I then marked the edge to be cut to match the existing edge of the remaining upstanding part of the pan.



The original pan was rivetted into the chassis but I used round head bolts instead and lined the two parts up for welding. The welding itself was very difficult, partly due to inexperience on my part but also due to the pan being set down between the chassis rails and the join being in a corner. Anyway with much stress I got it done and when ground down will be fine. The distortion of the fairly thin panel was also a problem but much can be flattened out when all fixed in and bolted up.



Another problem was that the heat has damaged the paint on the chassis which is a shame as I had taken a lot of trouble to keep it covered and protected up until that time.
I will let you know when it is repainted and looking finished.


Last edited by 1935Hillman on Tue Aug 22, 2017 9:39 am; edited 1 time in total
Back to top
View user's profile Send private message
1935Hillman



Joined: 06 Apr 2010
Posts: 257
Location: Hampshire

PostPosted: Tue May 17, 2011 8:23 pm    Post subject: Engine turning Reply with quote

I am still stuck on one or two points with the restoration of Aero number 2 so have been attending to other matters on Aero number 1. I have been meaning to change my side water cover for a while, the steel original was quite ropey very thin in places. I have a couple of other old ones and they are rusted right through also. i bought a replacement stainless one from Speedy Spares and while it is OK it is flat and not pressed and swaged like the steel one. I have wanted to have a go at engine turning for ages and so the ideal opportunity arose to practice engine turning and make my new side cover look prettier. I have seen all kinds of stuff used for making the swirls but for simplicityI thought I would try a wire brush first. Careful preparation and marking out is the key to success and the drill press is pretty much essential. The pictures show the side cover on the press and ultimately on the car although this is after an enormous amount of time re-drilling the holes in the plate to get it to fit. i dont know if the holes vary in all engines of the same type but some of these were way off and I thought for a while that the job would not be possible at all. Some relief when it was safely fitted. The pictures tend to suggest that I did not overlap the circles but I did and they show up better in reality.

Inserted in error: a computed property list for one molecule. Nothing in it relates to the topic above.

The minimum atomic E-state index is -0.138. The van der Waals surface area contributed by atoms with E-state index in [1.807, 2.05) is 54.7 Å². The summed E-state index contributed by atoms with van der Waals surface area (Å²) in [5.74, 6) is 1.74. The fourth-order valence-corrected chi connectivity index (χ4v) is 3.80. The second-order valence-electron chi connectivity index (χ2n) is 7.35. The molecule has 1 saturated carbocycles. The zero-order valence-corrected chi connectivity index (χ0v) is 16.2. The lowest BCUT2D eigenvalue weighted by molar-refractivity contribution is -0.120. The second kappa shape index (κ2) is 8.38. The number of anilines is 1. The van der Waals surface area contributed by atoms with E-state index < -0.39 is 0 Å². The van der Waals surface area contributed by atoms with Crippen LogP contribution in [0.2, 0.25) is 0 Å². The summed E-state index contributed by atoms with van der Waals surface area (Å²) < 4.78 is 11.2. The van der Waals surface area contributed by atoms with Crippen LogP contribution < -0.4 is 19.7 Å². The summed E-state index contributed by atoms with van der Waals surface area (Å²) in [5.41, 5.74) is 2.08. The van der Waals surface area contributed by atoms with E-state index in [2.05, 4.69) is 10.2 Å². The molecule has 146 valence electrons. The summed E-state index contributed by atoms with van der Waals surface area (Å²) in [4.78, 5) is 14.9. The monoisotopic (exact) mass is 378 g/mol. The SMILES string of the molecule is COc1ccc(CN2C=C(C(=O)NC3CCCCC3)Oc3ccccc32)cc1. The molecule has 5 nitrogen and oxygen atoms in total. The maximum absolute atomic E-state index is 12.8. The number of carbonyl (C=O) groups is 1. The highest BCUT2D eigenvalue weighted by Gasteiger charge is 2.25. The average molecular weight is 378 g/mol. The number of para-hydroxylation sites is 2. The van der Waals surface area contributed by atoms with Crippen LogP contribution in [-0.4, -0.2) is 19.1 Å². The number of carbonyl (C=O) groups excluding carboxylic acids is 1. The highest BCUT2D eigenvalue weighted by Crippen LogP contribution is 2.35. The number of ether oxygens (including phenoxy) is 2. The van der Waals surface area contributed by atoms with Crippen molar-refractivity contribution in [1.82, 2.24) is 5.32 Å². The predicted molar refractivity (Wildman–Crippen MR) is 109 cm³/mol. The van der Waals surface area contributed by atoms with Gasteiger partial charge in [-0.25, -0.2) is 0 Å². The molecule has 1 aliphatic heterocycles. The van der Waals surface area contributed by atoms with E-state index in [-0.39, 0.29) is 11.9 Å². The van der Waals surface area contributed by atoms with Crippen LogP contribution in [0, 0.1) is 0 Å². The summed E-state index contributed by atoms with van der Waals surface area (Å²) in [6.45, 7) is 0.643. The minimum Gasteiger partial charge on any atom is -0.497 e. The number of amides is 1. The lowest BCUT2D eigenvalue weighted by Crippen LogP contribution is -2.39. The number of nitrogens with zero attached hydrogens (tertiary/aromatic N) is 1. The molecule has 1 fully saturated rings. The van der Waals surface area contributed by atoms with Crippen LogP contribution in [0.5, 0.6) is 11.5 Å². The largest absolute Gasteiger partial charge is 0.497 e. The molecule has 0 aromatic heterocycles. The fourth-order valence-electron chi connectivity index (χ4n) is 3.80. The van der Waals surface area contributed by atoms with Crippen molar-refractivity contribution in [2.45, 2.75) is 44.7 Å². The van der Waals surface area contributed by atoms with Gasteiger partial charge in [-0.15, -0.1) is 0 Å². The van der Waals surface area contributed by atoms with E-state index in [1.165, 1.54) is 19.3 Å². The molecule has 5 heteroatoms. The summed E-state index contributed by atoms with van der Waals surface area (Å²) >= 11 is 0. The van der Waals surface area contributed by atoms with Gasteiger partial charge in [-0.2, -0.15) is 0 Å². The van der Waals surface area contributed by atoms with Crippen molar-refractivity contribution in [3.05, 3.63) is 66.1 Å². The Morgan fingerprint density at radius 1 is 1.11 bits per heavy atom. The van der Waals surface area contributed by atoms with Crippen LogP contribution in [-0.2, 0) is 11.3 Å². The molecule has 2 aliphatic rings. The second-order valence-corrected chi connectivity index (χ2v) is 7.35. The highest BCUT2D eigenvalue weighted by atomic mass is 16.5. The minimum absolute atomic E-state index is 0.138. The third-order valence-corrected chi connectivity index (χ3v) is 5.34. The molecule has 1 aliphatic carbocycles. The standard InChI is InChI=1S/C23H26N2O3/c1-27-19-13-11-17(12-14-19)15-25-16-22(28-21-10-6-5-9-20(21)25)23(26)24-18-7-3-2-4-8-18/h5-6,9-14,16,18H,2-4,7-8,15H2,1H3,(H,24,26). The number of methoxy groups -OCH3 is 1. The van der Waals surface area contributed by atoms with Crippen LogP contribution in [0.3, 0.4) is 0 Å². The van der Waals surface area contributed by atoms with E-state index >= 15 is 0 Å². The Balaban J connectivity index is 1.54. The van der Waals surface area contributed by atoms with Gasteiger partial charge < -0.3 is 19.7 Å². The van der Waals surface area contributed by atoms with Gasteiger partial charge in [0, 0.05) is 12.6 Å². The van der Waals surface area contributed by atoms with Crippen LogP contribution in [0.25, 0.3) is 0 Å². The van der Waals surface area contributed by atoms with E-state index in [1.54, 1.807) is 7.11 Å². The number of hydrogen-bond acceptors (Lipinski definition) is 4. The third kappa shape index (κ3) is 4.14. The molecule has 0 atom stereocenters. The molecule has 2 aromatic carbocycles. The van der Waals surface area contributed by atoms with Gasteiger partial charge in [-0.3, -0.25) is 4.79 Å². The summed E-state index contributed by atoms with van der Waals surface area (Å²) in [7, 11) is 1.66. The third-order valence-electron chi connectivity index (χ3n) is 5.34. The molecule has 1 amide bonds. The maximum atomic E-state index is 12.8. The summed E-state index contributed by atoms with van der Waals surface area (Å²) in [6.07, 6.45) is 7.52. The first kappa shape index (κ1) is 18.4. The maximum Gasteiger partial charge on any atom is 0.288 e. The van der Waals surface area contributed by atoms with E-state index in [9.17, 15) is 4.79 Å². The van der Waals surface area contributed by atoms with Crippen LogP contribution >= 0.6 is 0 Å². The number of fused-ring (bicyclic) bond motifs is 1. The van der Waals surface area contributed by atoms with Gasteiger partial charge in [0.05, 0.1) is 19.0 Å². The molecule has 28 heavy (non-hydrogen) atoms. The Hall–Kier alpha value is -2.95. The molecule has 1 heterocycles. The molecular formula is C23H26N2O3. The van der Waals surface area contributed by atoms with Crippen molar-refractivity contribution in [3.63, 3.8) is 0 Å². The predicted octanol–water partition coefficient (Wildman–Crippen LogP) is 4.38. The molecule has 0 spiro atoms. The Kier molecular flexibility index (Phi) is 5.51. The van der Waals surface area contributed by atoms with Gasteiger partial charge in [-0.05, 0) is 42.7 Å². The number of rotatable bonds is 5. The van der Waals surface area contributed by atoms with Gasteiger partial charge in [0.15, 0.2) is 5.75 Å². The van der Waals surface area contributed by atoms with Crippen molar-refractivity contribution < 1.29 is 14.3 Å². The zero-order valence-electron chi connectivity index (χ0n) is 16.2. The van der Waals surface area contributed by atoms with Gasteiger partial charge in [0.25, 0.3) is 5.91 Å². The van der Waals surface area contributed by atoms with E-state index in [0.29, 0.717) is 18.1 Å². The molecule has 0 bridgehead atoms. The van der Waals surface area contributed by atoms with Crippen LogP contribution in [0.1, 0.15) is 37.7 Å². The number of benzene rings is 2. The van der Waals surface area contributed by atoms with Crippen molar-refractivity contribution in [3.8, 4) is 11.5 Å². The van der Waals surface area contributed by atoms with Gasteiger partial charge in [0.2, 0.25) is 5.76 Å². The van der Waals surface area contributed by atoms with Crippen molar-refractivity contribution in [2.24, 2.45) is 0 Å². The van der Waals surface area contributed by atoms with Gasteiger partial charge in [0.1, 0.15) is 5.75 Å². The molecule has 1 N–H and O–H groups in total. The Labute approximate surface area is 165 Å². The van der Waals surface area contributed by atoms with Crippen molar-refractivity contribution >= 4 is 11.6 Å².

[img][/img]

[img][/img]
Back to top
View user's profile Send private message
Richard H



Joined: 03 Apr 2009
Posts: 2142
Location: Suffolk

PostPosted: Tue May 17, 2011 8:31 pm    Post subject: Reply with quote

Nice fabrication skills. Welding looks very decent too. It'll soon be back on the road at this rate!

Richard.
Back to top
View user's profile Send private message
Nic Jarman



Joined: 05 Oct 2008
Posts: 1035
Location: Stoke by Clare, Suffolk

PostPosted: Wed May 18, 2011 10:05 pm    Post subject: Reply with quote

Nice work and nice photos, it makes me itch to get back into our garage.
_________________
1936 Morris 8 Series 1
1973 MGB roadster
1977 MG Midget 1500
Dax Rush
Back to top
View user's profile Send private message Visit poster's website
1935Hillman



Joined: 06 Apr 2010
Posts: 257
Location: Hampshire

PostPosted: Sun Jan 08, 2012 12:36 am    Post subject: Reply with quote

I can hardly believe that it has been so long since I posted last but here is an update. I will try to remember what progress has been made. Most of the corrective work has been completed on the road car and attention has turned back to the 'project'. It has taken most of the last year to get the spring shackles and bushes back from the engineers which has held me up quite a bit but they have finally arrived. Neither I or they knew exactly how they needed to be so it was not a total surprise that they were not quite right. The bronze bushes were slightly over long and the whole steel bush / bronze bush / thrust washer assemblies were too big for the dumb irons and other spring brackets. This was fairly quickly remedied by carefully turning the bronze bushes down which was done by a friend. The manual indicated that the end float on the bushes needed to be .003" which is pretty miniscule but that was what we went with. As you can see they look quite neat in the spring eye. I will post another picture when they are hanging.



I also have made some progress with the engine although have been very lazy about taking pictures! I cleaned the block by hand both inside and out and sent it Ian Burlingham of JEL Bearings for relining along with the crank and conrods for white metalling. Ian made a superb job of this work and it all went together beautifully when the time came. One word of caution, be very careful when torquing up any bolts. I stretched some of the big end bolts before I realised that the torque wrench I was using was far too big for the job and the leverage created by the long tool was massively overtightening the bolts. This was easily remedied by a trip to Halfords for a new small torque wrench. Everything simply felt much more 'right' after that.